IF YOU PRETEND THE CHARACTERS CANT SPEAK, AND WRITE A SILENT MOVIE, YOU WILL BE WRITING GREAT DRAMA.

IF YOU DEPRIVE YOURSELF OF THE CRUTCH OF NARRATION, EXPOSITION, INDEED, OF *SPEECH*. YOU WILL BE FORCED TO WORK IN A NEW MEDIUM – TELLING THE STORY IN PICTURES (ALSO KNOWN AS SCREENWRITING)

THIS IS A NEW SKILL. NO ONE DOES IT NATURALLY. YOU CAN TRAIN YOURSELVES TO DO IT, BUT YOU NEED TO *START*.

I CLOSE WITH THE ONE THOUGHT: LOOK AT THE *SCENE* AND ASK YOURSELF “IS IT DRAMATIC? IS IT *ESSENTIAL*? DOES IT ADVANCE THE PLOT?

ANSWER TRUTHFULLY.

IF THE ANSWER IS “NO” WRITE IT AGAIN OR THROW IT OUT. IF YOU’VE GOT ANY QUESTIONS, CALL ME UP.

LOVE, DAVE MAMET
SANTA MONICA 19 OCTO 05

(IT IS *NOT* YOUR RESPONSIBILITY TO KNOW THE ANSWERS, BUT IT IS YOUR, AND MY, RESPONSIBILITY TO KNOW AND TO *ASK THE RIGHT Questions* OVER AND OVER. UNTIL IT BECOMES SECOND NATURE. I BELIEVE THEY ARE LISTED ABOVE.)

class updates

January 7, 2011

 

There is —

One unexpected seat opening in the pitch class. There are also a couple open seats left in the visual writing class. Both classes start Tuesday so if anyone is interested, drop me a line now: :::contact:::

 


Update: The pitch class is now full.

 

open seats 11.08.10

November 8, 2010

Okay festivities are over. Drat. Back to business. I have two seats open in the 5150 workshop, the January pitch class is full, there are four seats open in the November visual writing class. Also, the March high concept writing class is now open for registration and I will be appearing at Showbiz Expo giving a short pitch seminar on December 4.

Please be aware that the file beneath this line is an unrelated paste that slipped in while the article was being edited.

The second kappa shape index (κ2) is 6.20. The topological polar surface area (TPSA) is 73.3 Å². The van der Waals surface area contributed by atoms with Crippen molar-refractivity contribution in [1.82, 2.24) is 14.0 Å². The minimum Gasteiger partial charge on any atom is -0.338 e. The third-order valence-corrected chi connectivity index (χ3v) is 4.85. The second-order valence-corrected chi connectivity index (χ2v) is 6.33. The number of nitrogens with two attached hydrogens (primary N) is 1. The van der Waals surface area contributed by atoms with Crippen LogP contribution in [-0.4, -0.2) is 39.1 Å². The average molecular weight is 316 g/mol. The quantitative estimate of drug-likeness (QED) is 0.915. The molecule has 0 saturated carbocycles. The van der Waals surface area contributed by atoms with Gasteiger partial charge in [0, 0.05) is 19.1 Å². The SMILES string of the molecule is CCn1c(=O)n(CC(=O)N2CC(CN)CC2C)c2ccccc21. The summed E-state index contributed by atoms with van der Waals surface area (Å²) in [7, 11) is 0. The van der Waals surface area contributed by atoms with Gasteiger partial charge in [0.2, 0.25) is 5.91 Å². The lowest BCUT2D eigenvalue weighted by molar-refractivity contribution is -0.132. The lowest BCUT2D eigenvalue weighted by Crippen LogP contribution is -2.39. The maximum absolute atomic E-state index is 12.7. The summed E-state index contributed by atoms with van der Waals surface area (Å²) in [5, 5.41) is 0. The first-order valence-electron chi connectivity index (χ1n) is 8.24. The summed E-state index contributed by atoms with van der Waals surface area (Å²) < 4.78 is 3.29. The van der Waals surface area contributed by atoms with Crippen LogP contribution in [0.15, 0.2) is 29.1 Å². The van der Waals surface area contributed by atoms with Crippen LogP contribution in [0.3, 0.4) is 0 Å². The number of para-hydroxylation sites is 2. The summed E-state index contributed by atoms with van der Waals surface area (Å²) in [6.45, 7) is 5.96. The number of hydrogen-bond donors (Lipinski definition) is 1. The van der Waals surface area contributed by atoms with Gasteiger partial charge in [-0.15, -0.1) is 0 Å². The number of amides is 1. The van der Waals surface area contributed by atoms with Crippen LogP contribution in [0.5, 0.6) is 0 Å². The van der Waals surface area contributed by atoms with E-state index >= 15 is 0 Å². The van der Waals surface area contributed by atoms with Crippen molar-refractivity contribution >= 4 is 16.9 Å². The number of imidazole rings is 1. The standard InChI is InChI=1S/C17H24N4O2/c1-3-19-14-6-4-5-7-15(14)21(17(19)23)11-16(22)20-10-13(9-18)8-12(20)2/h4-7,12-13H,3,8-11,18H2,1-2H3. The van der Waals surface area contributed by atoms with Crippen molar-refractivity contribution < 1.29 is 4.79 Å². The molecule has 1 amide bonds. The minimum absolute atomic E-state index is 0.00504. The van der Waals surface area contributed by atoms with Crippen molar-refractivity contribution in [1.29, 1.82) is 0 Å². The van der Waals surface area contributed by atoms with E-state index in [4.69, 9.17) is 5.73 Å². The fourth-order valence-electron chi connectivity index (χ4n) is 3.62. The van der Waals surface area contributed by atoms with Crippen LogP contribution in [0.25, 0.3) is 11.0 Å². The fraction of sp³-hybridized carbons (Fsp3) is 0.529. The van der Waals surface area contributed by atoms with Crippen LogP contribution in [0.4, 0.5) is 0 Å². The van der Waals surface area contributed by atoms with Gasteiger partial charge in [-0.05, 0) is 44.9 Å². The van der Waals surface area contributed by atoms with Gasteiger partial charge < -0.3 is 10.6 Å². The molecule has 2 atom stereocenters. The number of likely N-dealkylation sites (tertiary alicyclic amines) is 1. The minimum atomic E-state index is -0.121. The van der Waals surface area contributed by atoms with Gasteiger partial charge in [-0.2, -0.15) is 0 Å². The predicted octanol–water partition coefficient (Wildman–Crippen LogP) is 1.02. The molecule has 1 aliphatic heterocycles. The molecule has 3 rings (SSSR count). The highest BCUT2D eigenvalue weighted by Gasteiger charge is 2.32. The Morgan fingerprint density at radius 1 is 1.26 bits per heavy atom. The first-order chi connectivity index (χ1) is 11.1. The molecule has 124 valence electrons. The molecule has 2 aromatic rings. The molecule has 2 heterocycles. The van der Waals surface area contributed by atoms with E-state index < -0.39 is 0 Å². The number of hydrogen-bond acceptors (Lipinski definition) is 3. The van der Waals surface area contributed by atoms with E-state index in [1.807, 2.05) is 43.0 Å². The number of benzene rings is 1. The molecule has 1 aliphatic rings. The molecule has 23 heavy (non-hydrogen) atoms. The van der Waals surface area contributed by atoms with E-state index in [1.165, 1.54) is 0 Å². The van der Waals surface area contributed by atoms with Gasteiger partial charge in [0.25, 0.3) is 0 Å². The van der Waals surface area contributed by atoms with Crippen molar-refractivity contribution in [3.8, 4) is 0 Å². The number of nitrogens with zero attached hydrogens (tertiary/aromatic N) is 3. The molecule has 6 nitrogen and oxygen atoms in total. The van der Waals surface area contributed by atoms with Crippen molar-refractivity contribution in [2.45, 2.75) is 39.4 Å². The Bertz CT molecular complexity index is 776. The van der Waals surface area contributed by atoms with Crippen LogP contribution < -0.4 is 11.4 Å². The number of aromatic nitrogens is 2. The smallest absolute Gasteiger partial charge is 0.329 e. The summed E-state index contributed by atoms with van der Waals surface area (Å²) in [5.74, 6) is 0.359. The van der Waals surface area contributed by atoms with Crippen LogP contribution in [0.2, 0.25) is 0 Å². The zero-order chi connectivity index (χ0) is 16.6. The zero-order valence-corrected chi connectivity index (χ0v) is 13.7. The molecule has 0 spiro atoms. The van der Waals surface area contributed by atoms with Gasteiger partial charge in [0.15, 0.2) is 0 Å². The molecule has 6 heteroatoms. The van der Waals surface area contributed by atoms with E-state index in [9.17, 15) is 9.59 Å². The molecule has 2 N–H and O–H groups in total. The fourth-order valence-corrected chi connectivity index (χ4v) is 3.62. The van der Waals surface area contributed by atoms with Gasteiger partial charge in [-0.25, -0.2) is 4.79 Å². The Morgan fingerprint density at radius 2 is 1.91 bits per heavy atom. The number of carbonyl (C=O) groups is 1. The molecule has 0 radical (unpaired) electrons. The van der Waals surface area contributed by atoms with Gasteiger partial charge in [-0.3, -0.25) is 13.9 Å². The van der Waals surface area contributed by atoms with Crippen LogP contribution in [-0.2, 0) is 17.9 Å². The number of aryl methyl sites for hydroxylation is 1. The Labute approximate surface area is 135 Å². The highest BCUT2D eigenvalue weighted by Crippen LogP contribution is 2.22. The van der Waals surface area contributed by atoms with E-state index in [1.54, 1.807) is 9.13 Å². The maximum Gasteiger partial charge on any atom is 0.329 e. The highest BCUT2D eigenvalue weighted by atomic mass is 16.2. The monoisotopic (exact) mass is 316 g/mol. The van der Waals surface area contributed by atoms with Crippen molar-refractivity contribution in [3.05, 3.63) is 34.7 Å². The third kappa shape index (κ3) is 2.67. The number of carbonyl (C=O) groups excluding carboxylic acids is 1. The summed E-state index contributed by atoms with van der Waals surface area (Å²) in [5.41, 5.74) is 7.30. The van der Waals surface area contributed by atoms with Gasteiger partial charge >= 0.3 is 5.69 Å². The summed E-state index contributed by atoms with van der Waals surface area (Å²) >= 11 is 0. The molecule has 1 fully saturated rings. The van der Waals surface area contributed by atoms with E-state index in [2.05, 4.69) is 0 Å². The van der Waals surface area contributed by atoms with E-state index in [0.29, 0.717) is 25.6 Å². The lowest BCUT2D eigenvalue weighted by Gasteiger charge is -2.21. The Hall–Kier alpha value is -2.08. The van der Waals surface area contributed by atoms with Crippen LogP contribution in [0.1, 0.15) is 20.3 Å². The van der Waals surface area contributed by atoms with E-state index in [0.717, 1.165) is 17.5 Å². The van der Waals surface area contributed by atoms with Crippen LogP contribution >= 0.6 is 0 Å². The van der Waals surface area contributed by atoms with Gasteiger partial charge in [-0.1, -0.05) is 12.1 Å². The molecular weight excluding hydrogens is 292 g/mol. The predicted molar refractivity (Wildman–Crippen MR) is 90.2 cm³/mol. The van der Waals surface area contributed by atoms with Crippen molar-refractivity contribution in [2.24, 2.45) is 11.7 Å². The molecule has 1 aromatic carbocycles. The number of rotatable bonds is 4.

*high concept writing is very popular please register early to reserve a seat in that class

*visual writing begins nobember 16th please contact me now if you wish to register for this class


:::class info:::

open seats

October 11, 2010

 

I have one seat open in the 5150 workshop, three seats left in the January pitch class, and seven seats still open in the visual writing class.

*irony, everyone wants to know how to sell, no one is worried enough about how to write, hmm

 


:::class info:::

 

 

max adams at neon venus art theatre july 2010

max adams, photo by deborah chesher

I am filling seats in the next two ONLINE classes:

Visual Writing which is next up and begins 11.16.10
The Art of the Pitch which begins 01.11.11
_________________________________________________ _____